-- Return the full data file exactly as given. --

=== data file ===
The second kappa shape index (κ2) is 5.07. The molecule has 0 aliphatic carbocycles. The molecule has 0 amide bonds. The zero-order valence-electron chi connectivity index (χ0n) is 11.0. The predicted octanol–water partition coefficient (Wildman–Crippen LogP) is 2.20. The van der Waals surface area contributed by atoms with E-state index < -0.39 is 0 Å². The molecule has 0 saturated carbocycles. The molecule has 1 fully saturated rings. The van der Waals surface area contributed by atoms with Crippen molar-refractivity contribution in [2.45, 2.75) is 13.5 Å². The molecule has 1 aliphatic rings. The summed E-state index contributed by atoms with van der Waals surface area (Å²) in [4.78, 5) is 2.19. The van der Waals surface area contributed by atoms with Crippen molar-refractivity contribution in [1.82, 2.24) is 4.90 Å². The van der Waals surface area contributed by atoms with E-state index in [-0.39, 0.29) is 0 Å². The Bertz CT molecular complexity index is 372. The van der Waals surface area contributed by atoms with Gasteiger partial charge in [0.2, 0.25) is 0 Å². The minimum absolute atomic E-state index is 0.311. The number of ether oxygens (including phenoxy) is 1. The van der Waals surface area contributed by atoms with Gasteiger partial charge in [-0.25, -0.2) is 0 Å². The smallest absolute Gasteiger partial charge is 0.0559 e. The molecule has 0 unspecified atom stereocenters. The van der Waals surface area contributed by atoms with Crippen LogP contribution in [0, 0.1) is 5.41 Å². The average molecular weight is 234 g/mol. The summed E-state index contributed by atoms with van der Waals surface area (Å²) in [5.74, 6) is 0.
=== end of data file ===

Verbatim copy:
The second kappa shape index (κ2) is 5.07. The molecule has 0 aliphatic carbocycles. The molecule has 0 amide bonds. The zero-order valence-electron chi connectivity index (χ0n) is 11.0. The predicted octanol–water partition coefficient (Wildman–Crippen LogP) is 2.20. The van der Waals surface area contributed by atoms with E-state index < -0.39 is 0 Å². The molecule has 0 saturated carbocycles. The molecule has 1 fully saturated rings. The van der Waals surface area contributed by atoms with Crippen molar-refractivity contribution in [2.45, 2.75) is 13.5 Å². The molecule has 1 aliphatic rings. The summed E-state index contributed by atoms with van der Waals surface area (Å²) in [4.78, 5) is 2.19. The van der Waals surface area contributed by atoms with Crippen molar-refractivity contribution in [1.82, 2.24) is 4.90 Å². The van der Waals surface area contributed by atoms with E-state index in [-0.39, 0.29) is 0 Å². The Bertz CT molecular complexity index is 372. The van der Waals surface area contributed by atoms with Gasteiger partial charge in [0.2, 0.25) is 0 Å². The minimum absolute atomic E-state index is 0.311. The number of ether oxygens (including phenoxy) is 1. The van der Waals surface area contributed by atoms with Gasteiger partial charge in [-0.25, -0.2) is 0 Å². The smallest absolute Gasteiger partial charge is 0.0559 e. The molecule has 0 unspecified atom stereocenters. The van der Waals surface area contributed by atoms with Crippen LogP contribution in [0, 0.1) is 5.41 Å². The average molecular weight is 234 g/mol. The summed E-state index contributed by atoms with van der Waals surface area (Å²) in [5.74, 6) is 0.